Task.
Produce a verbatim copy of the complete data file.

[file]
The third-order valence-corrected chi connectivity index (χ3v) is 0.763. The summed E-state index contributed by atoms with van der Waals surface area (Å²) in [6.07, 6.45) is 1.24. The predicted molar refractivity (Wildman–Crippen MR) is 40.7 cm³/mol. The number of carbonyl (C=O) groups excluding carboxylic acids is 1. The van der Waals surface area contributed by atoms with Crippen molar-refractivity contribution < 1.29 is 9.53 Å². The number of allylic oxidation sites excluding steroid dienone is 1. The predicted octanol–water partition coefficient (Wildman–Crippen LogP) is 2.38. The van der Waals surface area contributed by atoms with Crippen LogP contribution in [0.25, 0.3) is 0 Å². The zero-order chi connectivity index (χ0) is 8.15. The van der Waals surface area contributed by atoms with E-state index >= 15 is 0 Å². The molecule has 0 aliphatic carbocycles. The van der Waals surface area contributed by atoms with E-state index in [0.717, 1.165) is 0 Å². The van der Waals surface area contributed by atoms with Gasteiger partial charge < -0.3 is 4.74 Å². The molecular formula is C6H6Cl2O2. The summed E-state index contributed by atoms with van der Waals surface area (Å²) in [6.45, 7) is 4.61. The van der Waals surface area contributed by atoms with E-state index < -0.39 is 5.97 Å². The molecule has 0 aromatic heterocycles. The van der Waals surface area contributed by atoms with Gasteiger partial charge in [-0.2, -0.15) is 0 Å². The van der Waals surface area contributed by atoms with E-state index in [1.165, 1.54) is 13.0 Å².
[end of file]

The third-order valence-corrected chi connectivity index (χ3v) is 0.763. The summed E-state index contributed by atoms with van der Waals surface area (Å²) in [6.07, 6.45) is 1.24. The predicted molar refractivity (Wildman–Crippen MR) is 40.7 cm³/mol. The number of carbonyl (C=O) groups excluding carboxylic acids is 1. The van der Waals surface area contributed by atoms with Crippen molar-refractivity contribution < 1.29 is 9.53 Å². The number of allylic oxidation sites excluding steroid dienone is 1. The predicted octanol–water partition coefficient (Wildman–Crippen LogP) is 2.38. The van der Waals surface area contributed by atoms with Crippen LogP contribution in [0.25, 0.3) is 0 Å². The zero-order chi connectivity index (χ0) is 8.15. The van der Waals surface area contributed by atoms with E-state index >= 15 is 0 Å². The molecule has 0 aliphatic carbocycles. The van der Waals surface area contributed by atoms with E-state index in [0.717, 1.165) is 0 Å². The van der Waals surface area contributed by atoms with Gasteiger partial charge < -0.3 is 4.74 Å². The molecular formula is C6H6Cl2O2. The summed E-state index contributed by atoms with van der Waals surface area (Å²) in [6.45, 7) is 4.61. The van der Waals surface area contributed by atoms with E-state index < -0.39 is 5.97 Å². The molecule has 0 aromatic heterocycles. The van der Waals surface area contributed by atoms with Gasteiger partial charge in [-0.2, -0.15) is 0 Å². The van der Waals surface area contributed by atoms with E-state index in [1.165, 1.54) is 13.0 Å².